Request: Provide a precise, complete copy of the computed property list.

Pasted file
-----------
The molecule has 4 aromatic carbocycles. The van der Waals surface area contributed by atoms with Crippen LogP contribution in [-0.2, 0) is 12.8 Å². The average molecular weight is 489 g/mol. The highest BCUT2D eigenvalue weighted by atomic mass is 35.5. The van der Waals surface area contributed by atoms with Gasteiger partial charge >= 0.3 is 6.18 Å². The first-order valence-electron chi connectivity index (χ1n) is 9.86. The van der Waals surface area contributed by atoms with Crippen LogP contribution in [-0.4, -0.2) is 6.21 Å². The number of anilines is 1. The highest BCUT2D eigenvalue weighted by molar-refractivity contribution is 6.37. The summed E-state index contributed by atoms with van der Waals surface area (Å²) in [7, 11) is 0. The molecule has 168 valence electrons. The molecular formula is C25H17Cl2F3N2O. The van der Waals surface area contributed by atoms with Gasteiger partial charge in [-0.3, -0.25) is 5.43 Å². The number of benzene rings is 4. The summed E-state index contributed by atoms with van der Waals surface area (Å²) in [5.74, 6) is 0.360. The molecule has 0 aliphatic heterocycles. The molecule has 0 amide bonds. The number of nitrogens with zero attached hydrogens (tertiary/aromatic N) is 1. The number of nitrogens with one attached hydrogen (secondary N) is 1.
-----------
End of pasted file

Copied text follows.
The molecule has 4 aromatic carbocycles. The van der Waals surface area contributed by atoms with Crippen LogP contribution in [-0.2, 0) is 12.8 Å². The average molecular weight is 489 g/mol. The highest BCUT2D eigenvalue weighted by atomic mass is 35.5. The van der Waals surface area contributed by atoms with Gasteiger partial charge >= 0.3 is 6.18 Å². The first-order valence-electron chi connectivity index (χ1n) is 9.86. The van der Waals surface area contributed by atoms with Crippen LogP contribution in [-0.4, -0.2) is 6.21 Å². The number of anilines is 1. The highest BCUT2D eigenvalue weighted by molar-refractivity contribution is 6.37. The summed E-state index contributed by atoms with van der Waals surface area (Å²) in [7, 11) is 0. The molecule has 168 valence electrons. The molecular formula is C25H17Cl2F3N2O. The van der Waals surface area contributed by atoms with Gasteiger partial charge in [-0.3, -0.25) is 5.43 Å². The number of benzene rings is 4. The summed E-state index contributed by atoms with van der Waals surface area (Å²) in [5.74, 6) is 0.360. The molecule has 0 aliphatic heterocycles. The molecule has 0 amide bonds. The number of nitrogens with zero attached hydrogens (tertiary/aromatic N) is 1. The number of nitrogens with one attached hydrogen (secondary N) is 1.